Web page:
After all, fully 75 percent of fund managers fail to match the performance of the S&P; 500 stock index. By contrast, a colorful example from the book shows what happened when the seventh-grade class of St. Agnes School outside of Boston applied Mr. Lynch's advice from "One Up On Wall Street."

The students invested a hypothetical $250,000 in companies they knew and whose concepts they could "illustrate with a crayon" (one of the few dozen "Peter's Principles" in the book). The investments, in stocks such as Wal-Mart, Nike and the Gap, earned the students a 70 percent return in two years, better than 99 percent of all equity mutual funds.

Some of Mr. Lynch's best picks came from watching his three teen-age daughters shop at a nearby mall, an exercise anyone can repeat, he assured, with or without the daughters. Once you find a company that seems to be doing well, such as the Supercuts haircutting chain, or the Au Bon Pain bakery -- both of which he raves about -- it's essential to do the homework: get a copy of the annual report; be sure the balance sheet is healthy; maybe call the company's investor relations office for more details.

"If you made it through fifth grade math you can look at a balance sheet and see if [cash-flow] is going up or down," he maintains. Investing in a stock without doing the homework is like playing poker without looking at your cards, says the lanky Bostonian.

Finally, don't be discouraged if a few of your stocks don't work out. An individual only needs to keep up to date on eight or 10 companies, he says, and be invested in a maximum of five at any one time to do well in the market. One is bound to underperform your expectations, three are bound to meet your goals, and the one that soars beyond all hope will lift the entire portfolio.

Above all else, Mr. Lynch said, don't let the magazines and newspapers scare you away from the market. "It's OK if you're convinced by the media that you can't play basketball against the Celtics," he said, but the stock market is not "a hopeless game."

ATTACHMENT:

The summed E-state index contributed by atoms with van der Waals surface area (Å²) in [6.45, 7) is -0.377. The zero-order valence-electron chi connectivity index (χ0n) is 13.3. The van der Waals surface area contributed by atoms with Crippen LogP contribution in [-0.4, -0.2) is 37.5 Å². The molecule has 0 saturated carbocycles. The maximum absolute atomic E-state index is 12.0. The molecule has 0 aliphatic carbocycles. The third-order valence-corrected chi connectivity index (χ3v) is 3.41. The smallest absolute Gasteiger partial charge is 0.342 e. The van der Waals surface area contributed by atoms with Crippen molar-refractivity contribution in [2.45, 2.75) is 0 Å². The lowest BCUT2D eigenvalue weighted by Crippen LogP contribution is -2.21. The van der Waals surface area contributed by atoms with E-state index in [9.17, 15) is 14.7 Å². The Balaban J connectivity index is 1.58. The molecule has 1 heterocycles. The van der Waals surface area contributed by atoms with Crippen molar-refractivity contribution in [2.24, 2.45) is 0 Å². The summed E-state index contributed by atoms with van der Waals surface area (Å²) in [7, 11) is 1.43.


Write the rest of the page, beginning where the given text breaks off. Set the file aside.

In his new book, "Beating the Street," Peter Lynch concludes with a list of 20 Golden Rules on investing in stocks. Here is a sampling:

* Over the past three decades, the stock market has come to be dominated by a herd of professional investors. You can beat the market by ignoring the herd.

* Long shots almost always miss their mark.

* Owning stocks is like having children -- don't get involved with more than you can handle.

* Often, there is no correlation between the success of a company's operations and the success of its stock over a few months or even a few years. In the long term, there is a 100 percent correlation. This disparity is the key to making money; it pays to be patient and to own successful companies.

* If you can't find any companies that you think are attractive, put your money in the bank until you discover some.

* If you don't study any companies you have the same chance of success buying stocks as you do in a poker game if you bet without looking at your cards.

* Everyone has the brainpower to make money in stocks. Not everyone has the stomach.